W3C home > Mailing lists > Public > www-style@w3.org > November 2009

Re: radial-gradient() proposal

From: Tab Atkins Jr. <jackalmage@gmail.com>
Date: Fri, 6 Nov 2009 11:55:43 -0800
Message-ID: <dd0fbad0911061155gbb61a9fm26e00fc3e3fd9225@mail.gmail.com>
To: Brendan Kenny <bckenny@gmail.com>
Cc: fantasai <fantasai.lists@inkedblade.net>, Brad Kemper <brad.kemper@gmail.com>, Simon Fraser <smfr@me.com>, www-style list <www-style@w3.org>
On Fri, Nov 6, 2009 at 11:34 AM, Brendan Kenny <bckenny@gmail.com> wrote:
> 1. An angle, a start point and a length
> or
> 2. An angle, which forms an assumed axis covering the entire box and
> color stops (including beginning and end) as lengths along that axis.
> Without lengths it could be assumed we start at 0% and end at 100%.
> I'm torn on which seems better. (1) would give an author more obvious
> control (without having to do any napkin calculations to find
> percentages they want)

I'm okay with requiring basic napkin calculation to handle the case of
knowing what %s you want the stops to be at *and* knowing what length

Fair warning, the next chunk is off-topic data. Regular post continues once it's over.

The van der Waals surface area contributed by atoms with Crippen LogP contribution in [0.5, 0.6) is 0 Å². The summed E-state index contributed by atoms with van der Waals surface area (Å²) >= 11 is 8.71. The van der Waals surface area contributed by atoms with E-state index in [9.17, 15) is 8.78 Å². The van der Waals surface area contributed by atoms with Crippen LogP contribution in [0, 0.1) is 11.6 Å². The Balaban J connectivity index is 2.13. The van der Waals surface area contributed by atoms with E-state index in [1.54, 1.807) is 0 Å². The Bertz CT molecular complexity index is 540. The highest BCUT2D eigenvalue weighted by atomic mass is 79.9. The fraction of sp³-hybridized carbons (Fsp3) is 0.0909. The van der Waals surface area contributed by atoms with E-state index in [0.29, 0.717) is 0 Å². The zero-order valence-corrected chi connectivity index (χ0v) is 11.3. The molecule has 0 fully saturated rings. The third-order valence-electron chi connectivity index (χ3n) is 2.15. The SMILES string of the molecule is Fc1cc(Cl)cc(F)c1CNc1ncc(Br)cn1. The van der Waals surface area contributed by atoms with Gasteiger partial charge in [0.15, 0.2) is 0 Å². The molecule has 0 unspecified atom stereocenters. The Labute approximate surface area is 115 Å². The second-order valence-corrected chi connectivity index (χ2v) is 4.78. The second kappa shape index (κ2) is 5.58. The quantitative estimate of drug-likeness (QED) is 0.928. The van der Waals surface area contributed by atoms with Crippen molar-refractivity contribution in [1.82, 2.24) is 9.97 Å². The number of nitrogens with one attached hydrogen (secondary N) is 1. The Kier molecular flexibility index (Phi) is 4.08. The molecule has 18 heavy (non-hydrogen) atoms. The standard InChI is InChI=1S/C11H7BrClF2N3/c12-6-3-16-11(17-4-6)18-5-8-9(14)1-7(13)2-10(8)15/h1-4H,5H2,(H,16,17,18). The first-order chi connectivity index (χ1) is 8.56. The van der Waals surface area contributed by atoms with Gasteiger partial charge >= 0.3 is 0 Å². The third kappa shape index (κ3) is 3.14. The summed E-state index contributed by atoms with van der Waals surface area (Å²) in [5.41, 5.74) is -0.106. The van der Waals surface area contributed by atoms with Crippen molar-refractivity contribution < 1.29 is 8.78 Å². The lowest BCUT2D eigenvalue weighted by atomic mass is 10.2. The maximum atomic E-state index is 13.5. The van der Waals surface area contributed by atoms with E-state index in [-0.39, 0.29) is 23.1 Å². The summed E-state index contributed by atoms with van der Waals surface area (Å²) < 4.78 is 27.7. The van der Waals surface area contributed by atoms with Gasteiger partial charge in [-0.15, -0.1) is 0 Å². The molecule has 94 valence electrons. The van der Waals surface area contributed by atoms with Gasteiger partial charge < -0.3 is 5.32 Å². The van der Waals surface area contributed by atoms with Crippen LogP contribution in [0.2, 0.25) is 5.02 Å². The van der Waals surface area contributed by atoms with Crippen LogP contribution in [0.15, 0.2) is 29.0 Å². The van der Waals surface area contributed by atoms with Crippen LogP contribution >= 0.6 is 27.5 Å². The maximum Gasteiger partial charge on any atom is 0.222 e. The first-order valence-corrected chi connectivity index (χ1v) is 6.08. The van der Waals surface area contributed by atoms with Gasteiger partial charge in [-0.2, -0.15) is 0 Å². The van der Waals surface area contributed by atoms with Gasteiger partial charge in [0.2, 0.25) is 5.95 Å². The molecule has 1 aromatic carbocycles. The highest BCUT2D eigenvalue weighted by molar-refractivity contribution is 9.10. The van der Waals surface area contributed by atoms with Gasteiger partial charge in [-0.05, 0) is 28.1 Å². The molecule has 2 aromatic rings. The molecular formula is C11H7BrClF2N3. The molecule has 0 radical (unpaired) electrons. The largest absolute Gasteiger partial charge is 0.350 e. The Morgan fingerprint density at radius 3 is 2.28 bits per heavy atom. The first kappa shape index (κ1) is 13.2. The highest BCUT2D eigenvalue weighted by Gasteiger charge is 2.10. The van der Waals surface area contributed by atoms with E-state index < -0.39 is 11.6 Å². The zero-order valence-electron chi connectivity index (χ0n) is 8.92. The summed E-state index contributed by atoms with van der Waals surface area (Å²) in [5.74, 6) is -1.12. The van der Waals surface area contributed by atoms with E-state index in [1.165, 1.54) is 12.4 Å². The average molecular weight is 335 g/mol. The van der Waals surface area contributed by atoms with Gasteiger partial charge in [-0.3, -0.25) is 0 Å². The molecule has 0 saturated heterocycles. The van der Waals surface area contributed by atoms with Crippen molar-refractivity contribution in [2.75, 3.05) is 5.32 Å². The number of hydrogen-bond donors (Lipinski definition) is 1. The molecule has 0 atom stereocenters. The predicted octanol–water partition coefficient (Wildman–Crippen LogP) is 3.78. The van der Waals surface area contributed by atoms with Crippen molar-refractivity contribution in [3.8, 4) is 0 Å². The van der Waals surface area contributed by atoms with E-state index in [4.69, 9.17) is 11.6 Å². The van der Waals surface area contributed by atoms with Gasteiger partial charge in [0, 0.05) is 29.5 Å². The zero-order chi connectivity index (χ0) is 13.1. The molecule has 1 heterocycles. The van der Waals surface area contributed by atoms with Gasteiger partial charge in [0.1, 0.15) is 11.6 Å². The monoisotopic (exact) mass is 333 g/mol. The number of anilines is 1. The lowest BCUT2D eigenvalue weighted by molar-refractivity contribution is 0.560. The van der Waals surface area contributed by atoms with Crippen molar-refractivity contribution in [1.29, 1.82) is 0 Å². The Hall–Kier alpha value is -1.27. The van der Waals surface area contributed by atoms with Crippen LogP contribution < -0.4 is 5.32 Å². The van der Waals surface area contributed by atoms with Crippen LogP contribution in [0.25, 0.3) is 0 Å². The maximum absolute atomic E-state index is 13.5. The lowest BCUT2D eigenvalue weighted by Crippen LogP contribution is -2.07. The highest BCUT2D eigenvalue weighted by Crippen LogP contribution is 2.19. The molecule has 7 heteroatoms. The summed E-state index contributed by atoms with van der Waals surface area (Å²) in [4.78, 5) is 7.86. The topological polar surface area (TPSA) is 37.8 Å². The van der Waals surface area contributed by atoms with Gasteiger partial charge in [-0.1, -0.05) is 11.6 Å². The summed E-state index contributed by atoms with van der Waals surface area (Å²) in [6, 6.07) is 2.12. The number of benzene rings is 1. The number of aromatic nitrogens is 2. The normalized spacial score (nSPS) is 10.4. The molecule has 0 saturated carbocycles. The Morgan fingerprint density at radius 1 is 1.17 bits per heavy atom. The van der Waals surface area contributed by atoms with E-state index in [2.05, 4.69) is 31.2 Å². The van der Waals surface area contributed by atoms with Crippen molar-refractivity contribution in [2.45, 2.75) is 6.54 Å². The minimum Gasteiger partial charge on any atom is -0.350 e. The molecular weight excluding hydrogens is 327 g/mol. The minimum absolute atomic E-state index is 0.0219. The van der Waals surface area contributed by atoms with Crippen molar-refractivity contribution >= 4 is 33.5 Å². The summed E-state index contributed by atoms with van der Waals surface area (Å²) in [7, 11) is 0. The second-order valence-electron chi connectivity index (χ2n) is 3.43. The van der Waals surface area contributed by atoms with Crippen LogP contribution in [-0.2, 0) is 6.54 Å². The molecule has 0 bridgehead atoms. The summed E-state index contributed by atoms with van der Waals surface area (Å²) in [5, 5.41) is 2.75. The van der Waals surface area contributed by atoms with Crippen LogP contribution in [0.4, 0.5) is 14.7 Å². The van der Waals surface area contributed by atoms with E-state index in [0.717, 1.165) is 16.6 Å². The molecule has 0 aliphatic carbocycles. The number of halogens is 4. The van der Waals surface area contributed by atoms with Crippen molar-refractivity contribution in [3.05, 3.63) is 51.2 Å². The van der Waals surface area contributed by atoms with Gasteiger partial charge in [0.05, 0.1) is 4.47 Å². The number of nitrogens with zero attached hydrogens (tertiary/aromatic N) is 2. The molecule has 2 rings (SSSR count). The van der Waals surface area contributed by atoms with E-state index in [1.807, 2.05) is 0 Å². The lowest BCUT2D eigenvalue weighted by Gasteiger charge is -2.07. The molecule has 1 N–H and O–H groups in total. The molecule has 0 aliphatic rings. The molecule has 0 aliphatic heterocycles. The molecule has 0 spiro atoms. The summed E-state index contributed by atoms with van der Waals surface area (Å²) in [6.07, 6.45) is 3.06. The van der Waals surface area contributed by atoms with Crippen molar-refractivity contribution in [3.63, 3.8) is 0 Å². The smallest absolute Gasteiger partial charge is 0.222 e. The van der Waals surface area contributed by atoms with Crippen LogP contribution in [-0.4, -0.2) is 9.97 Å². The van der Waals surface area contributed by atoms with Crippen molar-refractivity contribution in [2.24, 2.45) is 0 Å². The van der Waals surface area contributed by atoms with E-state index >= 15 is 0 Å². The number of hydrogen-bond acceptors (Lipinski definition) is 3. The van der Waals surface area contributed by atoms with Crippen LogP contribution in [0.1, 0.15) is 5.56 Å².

you want the entire gradient to be.  That's a trivial enough
calculation (I want a 25% stop in a 260px gradient, so 260 * .25 =
65px) that I don't think it's a problem we need to solve.  It's when
an author has to do trig to solve reasonably common cases that we have
a problem.

> but, given the limited use cases ("I just want
> a gradient at this angle"), (2) might make more sense in its
> simplicity.

Can we recall what the use-case was for angle+point in the first
place?  It would, I think, simplify the mental model of things
considerably if that can be dropped.  Then you'd have only three ways
of specifying a gradient - angle, point, and default, and all three
will work intuitively.

Received on Friday, 6 November 2009 19:56:30 UTC

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